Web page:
The Patriots have several holes to fill on their roster as they begin the post-Tom Brady era.
Our big board takes the 50 best fits from a traits, scheme, and athletic profile perspective in New England and ranks them based on our grading system. For clarification, this isn’t an overall ranking of the top players in the draft, so Joe Burrow and Chase Young will not appear. But rather a look at prospects that will be available when the Patriots pick at various points in the draft.
As we begin the countdown to number, here’s the 21-30 tier on our board, which consists of prospects projected to go in round two of the 2020 NFL Draft:
30. LB Malik Harrison, Ohio State
Watching Ohio State LB Malik Harrison, perfect #Patriots fit. Taking on a pulling Cesar Ruiz in the B-Gap. Harrison stands up even the best college OL and has the hand technique to shed the block and make the tackle. pic.twitter.com/p5i0FINfxk
— Evan Lazar (@ezlazar) April 6, 2020
The Ohio State linebacker offers everything the Patriots look for at the position. At 6-3, 247 pounds, Harrison is a physical take-on linebacker that will stand up and shed blockers with menacing punches and active hands in the trenches. He blows up blocking schemes with a physical downhill trigger, playing with excellent pad level, leverage, and power into his engagements. Harrison also tested in the 77th percentile with an above-average 40-yard dash time (4.66 seconds) that offers some hope that he can play on all three downs. He’s an effective blitzer and can handle underneath zone responsibilities as a spot-dropper, but he’s a little stiff in man coverage. Harrison’s processing speed and play recognition is a work in progress. Due to his downhill style, he can get sucked up by play-action and fooled by misdirection. But he fits the Pats’ mold to a tee, and we saw improving mental processing as the season progressed.
29. WR Van Jefferson, Florida
Van Jefferson's route running is so advanced. Always one step ahead and setting things up throughout the game.
1st play – gets up on the CB, works outside, shows late for the back shoulder
— Evan Lazar (@ezlazar) January 30, 2020
Jefferson has the best release package in this class and is arguably the best route runner overall. He’s an absolute technician with the skill and savvy to stack release moves together and get defensive backs to open their hips in the wrong direction. Jefferson goes into every game and every snap with a plan; he’ll hit a corner with a release early on and then come back to that same release later in the game but run a different route, creating all kinds of confusion. Jefferson’s father, Shawn, played 13 NFL seasons at wide receiver and is now the receivers coach for the New York Jets, and it’s clear that his son took to his dad’s coaching. My ceiling comparison for Jefferson is Green Bay Packers wideout Davante Adams. Adams has arguably the best releases in the NFL that help him run explosive routes despite a below-average 40 time (4.56). The concerns about Jefferson’s ability to win over the top remind me of the knock on Adams back in 2014.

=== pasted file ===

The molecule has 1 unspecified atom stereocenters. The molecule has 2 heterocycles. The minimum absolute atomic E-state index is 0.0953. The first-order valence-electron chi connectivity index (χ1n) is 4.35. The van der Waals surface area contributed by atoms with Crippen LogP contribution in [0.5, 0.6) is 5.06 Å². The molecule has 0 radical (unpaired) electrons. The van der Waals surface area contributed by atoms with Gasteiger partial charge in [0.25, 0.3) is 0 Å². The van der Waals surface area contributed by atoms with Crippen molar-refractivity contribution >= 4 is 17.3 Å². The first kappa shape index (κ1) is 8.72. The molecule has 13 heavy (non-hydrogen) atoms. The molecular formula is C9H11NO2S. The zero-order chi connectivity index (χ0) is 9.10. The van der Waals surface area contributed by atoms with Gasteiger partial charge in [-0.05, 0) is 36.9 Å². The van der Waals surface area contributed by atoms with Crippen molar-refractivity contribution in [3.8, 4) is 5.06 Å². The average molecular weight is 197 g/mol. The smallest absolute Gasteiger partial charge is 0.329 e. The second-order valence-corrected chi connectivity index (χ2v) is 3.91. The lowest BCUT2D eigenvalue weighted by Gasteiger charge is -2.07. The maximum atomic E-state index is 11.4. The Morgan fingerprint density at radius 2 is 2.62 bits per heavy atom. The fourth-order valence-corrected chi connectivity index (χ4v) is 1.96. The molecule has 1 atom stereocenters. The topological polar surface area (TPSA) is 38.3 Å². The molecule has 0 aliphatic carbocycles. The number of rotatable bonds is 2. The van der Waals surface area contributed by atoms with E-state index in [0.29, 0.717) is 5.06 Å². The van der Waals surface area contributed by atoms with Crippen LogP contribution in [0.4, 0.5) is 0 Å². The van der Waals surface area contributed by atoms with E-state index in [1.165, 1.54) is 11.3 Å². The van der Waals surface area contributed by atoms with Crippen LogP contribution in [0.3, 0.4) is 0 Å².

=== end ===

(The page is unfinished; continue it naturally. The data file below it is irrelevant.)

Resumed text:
28. TE Cole Kmet, Notre Dame
Cole Kmet isn't a good blocker at this stage but he's a NFL-ready receiver with the frame to develop as a blocker if technique improves.
— Evan Lazar (@ezlazar) February 11, 2020
We view Kmet and Trautman as nearly interchangeable at the top of an underwhelming tight end class. Kmet currently offers three traits that project to success in an in-line role: massive size (6-6, 262 pounds), generally efficient blocking, and solid burst and speed up the seam. If you’re looking for a nimble-footed tight end that can cut and create separation, Kmet isn’t your guy. But his large catch radius and frame offer a big-bodied rumbler between the numbers that can also be a potential matchup weapon in the red zone. As a blocker, Kmet has all the necessary strength and lower-body flexibility to be effective. However, his technique and balance need work, as he falls off of blocks and ends up on the ground too often. Still, with coaching, Kmet should round into a good blocker and offer some big plays in the passing game.
27. TE Adam Trautman, Dayton
#Patriots fans need to know Dayton TE Adam Trautman this draft season:
250 lbs ✅
In-line blocker ✅
Upside as a receiver ✅
There aren't many tight ends that meet the Pats criteria like Trautman. Serves up a pancake at the Senior Bowl below. pic.twitter.com/vuso9m94ad
— Evan Lazar (@ezlazar) February 5, 2020